Decoding G-AIRMETs for airframe icing

At this point in time all pilots should have long moved away from the legacy AIRMET and should now be using the "new" Graphical AIRMET or G-AIRMET. The legacy AIRMET is primarily a textual product that can be depicted graphically. However, beginning October 1, 2008, meteorologists at the Aviation Weather Center (AWC) began to issue a product called G-AIRMETs in concert with issuing legacy AIRMETs.


On March 16, 2010, the G-AIRMET became an operational product for pilots and essentially replaced the existing textual AIRMET. Even though the legacy AIRMET still gets issued today, the primary difference is that a G-AIRMET is a "snapshot" of a particular hazard valid at a specific time (e.g., 0300Z) whereas the legacy AIRMET is valid over a 6 hour period. So the G-AIRMET depicts coverage of that hazard valid at a particular time within an area defined by a polygon. Consequently, the G-AIRMET provides a much better temporal resolution of the weather hazards in time and space than the legacy AIRMET.


In the case of G-AIRMETs, you will notice there's no textual component like the legacy AIRMET. Instead G-AIRMETs are strictly graphical and include some meta data. For G-AIRMETs depicting widespread moderate ice, the meta data simply consists of upper and lower limits of the icing threat like those advisories shown below.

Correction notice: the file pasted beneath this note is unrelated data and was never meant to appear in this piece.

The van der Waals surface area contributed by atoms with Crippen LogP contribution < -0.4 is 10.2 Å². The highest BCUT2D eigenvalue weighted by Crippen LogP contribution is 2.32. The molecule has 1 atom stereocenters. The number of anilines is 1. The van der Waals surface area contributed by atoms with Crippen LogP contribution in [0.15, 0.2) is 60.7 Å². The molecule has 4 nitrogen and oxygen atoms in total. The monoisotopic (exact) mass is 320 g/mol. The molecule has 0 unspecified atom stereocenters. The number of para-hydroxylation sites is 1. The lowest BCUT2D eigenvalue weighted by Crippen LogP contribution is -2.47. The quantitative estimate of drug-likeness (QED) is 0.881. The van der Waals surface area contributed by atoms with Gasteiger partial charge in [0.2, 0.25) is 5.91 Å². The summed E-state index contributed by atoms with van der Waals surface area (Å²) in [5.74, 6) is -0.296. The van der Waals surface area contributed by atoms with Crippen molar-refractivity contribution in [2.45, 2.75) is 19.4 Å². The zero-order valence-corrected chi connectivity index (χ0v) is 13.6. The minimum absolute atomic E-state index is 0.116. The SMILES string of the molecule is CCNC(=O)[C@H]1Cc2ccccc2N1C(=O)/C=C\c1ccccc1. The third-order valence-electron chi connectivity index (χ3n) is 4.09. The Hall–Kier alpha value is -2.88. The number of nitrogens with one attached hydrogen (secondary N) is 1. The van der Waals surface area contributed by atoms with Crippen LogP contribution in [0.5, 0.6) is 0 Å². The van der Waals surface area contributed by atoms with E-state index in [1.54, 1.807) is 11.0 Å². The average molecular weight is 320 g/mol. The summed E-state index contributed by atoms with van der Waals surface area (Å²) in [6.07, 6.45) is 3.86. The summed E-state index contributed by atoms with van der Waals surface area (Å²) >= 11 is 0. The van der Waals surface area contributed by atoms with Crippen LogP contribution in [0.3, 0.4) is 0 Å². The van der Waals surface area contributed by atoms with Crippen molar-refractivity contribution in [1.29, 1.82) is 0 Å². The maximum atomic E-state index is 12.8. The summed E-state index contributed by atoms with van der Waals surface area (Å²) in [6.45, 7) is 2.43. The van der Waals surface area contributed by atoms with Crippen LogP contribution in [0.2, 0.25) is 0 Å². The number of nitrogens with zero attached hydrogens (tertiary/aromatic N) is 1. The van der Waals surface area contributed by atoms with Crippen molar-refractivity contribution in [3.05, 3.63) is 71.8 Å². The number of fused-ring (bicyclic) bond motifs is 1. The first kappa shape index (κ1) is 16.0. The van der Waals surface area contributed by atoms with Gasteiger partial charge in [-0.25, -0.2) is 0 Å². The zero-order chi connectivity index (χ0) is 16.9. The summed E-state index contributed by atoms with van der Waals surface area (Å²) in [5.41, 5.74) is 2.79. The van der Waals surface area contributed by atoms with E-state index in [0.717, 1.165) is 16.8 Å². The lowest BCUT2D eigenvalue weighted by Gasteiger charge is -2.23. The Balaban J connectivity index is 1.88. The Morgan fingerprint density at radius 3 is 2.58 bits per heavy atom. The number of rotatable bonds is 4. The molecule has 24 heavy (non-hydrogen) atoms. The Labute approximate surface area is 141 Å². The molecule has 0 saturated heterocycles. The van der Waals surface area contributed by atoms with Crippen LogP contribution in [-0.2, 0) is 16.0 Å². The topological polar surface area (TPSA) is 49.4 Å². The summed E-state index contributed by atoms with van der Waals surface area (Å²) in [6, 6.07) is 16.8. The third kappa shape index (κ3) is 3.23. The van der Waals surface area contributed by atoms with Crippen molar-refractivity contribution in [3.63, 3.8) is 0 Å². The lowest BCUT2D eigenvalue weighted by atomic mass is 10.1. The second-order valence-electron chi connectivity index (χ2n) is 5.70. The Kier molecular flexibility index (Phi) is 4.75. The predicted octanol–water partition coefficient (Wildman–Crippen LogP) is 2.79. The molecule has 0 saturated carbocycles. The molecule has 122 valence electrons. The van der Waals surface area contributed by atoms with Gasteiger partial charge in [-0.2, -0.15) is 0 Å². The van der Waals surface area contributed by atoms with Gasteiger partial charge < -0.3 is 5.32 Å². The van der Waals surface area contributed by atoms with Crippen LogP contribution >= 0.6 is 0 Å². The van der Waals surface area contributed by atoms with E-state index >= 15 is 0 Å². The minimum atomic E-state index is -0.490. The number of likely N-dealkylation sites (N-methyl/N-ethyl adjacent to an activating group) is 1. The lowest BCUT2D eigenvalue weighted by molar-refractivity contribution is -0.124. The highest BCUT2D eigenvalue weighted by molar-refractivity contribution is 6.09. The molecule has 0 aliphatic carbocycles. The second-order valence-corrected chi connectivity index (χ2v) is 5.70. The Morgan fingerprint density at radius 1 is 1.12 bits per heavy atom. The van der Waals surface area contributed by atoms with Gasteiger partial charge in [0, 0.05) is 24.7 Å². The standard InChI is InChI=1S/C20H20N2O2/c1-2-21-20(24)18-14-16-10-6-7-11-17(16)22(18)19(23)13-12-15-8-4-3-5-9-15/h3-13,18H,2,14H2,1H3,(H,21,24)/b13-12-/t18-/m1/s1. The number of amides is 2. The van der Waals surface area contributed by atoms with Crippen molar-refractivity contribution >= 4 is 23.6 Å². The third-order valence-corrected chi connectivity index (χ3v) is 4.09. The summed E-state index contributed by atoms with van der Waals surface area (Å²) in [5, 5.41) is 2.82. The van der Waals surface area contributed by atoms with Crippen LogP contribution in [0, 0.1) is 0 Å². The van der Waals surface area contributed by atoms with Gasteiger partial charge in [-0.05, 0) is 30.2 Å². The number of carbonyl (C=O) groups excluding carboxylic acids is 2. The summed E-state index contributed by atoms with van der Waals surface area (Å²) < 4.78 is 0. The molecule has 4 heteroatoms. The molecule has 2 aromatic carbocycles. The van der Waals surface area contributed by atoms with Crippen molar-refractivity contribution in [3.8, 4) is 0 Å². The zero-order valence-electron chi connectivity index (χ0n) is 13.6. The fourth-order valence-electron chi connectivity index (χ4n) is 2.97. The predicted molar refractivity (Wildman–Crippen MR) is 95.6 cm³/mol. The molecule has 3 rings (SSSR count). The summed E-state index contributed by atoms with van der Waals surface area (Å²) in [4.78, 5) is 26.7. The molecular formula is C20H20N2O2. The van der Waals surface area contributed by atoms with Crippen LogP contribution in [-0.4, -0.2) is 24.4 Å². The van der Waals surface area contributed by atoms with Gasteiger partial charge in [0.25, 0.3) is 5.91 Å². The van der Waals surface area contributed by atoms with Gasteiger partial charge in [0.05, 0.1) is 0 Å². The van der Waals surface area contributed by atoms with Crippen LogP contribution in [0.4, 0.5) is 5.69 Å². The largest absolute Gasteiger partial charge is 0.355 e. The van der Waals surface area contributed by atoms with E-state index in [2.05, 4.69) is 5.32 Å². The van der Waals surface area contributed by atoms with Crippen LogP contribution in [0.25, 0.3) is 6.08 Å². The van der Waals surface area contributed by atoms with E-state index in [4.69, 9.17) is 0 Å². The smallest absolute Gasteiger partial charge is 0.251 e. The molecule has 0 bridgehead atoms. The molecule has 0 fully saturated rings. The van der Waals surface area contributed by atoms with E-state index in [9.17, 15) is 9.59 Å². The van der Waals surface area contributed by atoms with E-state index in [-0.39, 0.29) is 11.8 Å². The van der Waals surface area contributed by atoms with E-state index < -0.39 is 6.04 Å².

In most cases you will notice that particular advisory area (polygon) will be tagged with meta data containing two numbers like the label in the black circle in the image above. These are altitudes represented in hundreds of feet above mean sea level (not above ground level). For example, in the image above over Idaho, the bottom number is 030 which means the base of the icing forecast for this area is 3,000 ft MSL. For this polygon, the top is shown to be 130 which identifies the top of the icing threat as 13,000 feet MSL. So essentially, widespread moderate icing should be expected at 0300Z from 3,000 ft MSL to 13,000 feet MSL within the polygon defined shown on the map.


In some cases the base is represented by SFC like you see in the G-AIRMET label highlighted by the red circle. This tells you that the base of the threat of icing can be expected down to the surface. Or in the case of the polygon with meta data highlighted within the violet circle, the base is variable based on the expected freezing level. In this case the freezing level varies from the surface (SFC) to 090 or 9,000 feet MSL.


You can find the G-AIRMET snapshots on aviationweather.gov.


Most pilots are weatherwise, but some are otherwise™


Scott Dennstaedt

Weather Systems Engineer

CFI & former NWS meteorologist


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